Strategies already underway to tackle pharmacist stress


Stressed pharmacist in dispensary

It’s Mental Health Day, and a good time for pharmacists to implement some self care strategies

Following the release of the National Stress and Wellbeing Survey of Pharmacists, Intern Pharmacists and Pharmacy Students last month, the profession now has a better understanding of the impact stress has upon pharmacists.

The survey found that half of Australia’s pharmacists are not happy with their work-life balance, and that they suffer from similar stress levels as other health professionals – that is, a higher level than the average Australian.

Kay Dunkley from the Pharmacists’ Support Service says that steps are already being taken to address pharmacist stress, but it’s also a good time for individuals to examine how they’re feeling.

“We’ve learned that pharmacists are at risk, and we do need to take action to address the issues that were raised in the survey,” she told the AJP.

“Some of the organisations are already starting down that track: for example, the PSA has made a submission in regard to mandatory reporting.

“Our plan [at PSS] is to identify the most critical issues, and then work with the organisations to see what can be done.

“A lot of it, though, will come back to individual workplaces and individual pharmacists: making sure they look after themselves and their own mental health.”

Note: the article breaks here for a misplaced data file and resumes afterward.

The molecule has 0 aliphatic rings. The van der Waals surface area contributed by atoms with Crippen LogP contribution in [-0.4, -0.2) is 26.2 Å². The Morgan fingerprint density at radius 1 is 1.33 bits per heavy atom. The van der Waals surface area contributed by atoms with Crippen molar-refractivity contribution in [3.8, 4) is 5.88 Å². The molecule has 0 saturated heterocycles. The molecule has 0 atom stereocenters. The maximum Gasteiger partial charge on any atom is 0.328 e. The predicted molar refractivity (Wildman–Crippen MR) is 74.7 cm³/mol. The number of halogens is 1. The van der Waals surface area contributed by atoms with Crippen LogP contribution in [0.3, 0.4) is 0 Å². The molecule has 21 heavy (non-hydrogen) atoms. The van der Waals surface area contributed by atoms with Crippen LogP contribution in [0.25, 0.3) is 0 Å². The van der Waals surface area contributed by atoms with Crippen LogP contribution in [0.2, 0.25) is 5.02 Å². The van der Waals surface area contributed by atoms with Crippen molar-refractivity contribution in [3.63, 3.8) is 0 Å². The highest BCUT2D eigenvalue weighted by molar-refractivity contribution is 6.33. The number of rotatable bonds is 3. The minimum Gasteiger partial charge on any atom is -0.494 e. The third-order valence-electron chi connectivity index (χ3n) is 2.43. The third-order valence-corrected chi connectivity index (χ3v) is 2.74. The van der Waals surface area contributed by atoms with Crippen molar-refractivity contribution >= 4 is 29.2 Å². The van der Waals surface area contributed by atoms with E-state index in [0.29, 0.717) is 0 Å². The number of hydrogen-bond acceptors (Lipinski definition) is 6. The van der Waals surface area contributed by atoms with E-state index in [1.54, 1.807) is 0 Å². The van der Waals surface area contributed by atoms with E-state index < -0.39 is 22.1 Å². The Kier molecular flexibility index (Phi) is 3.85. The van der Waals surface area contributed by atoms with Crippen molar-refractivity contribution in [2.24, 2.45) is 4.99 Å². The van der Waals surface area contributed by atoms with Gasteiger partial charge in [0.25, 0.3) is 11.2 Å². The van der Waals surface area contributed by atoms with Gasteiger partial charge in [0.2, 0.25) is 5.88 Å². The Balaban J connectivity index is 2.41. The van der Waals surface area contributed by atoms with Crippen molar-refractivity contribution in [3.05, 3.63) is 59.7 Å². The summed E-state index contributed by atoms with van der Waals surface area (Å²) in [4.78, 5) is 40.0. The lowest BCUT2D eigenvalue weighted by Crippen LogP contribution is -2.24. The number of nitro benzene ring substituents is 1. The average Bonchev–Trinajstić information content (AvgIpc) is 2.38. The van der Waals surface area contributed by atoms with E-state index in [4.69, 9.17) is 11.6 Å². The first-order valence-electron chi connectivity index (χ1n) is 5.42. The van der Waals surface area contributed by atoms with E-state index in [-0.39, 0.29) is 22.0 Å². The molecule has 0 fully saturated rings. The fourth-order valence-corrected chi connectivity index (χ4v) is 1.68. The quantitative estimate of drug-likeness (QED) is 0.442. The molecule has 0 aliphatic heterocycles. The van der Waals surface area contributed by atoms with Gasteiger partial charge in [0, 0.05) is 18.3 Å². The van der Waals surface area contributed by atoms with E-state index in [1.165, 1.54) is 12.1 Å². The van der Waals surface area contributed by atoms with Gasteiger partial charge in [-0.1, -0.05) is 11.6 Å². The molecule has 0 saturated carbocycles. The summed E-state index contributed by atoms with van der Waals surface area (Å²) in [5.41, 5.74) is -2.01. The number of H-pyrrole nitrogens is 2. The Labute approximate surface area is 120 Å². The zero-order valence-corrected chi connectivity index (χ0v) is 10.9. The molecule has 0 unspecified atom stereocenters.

She encouraged pharmacists to try and ensure they give themselves enough downtime, make healthy food choices, take breaks and build some exercise into their day.

“The old saying is ‘put on your own oxygen mask first, so that you can help others,’ she says.

But Ms Dunkley also cautioned that employers also need to take responsibility for some of the pressure on their staff.

“Every pharmacist has an individual responsibility, but in the longer term, there will be a need to look at things like workload, and the pressure that puts pharmacists under,” she says.

“Times are tight in pharmacy economically at the moment, and it can be tempting to look at keeping staff to a minimum, but that’s not good for either the individual pharmacist or the public that they’re serving.

“It’s important to make sure that pharmacists are not under undue pressure.”

Researchers at the University of Tasmania have also issued a call to employers to make employee mental health a priority.

Mental health safety requires as much attention as work health and safety laws and fitness programs, say the co-leaders of the University’s Work, Health & Wellbeing Network, Associate Professor Angela Martin and Dr Sarah Dawkins.

“Return on investment analyses suggest that on average, for every $1 an organisation invests into workplace mental health they can receive a $2.30 return, achieved through improved productivity and reduced claims,” Dr Dawkins says.

A new survey by the Menzies Institute for Medical Research and the Tasmanian School of Business and Economics aims to help organisations ensure they are mentally healthy places to work.

The aim is to survey a broad cross section of organisations and businesses to enable the development of strategies for all types of workplaces.

Dr Dawkins says the past five to 10 years have seen improvement in mental health literacy among the general community, largely thanks to awareness campaigns such as RUOK Day.

“But what we tend to see is a bit of a ‘scattergun’ approach, with employers offering one-off initiatives, such as resilience training or mindfulness training,” she says.

“While these can be effective, their impact is limited when they are not embedded as part of an integrated approach to mental health.”

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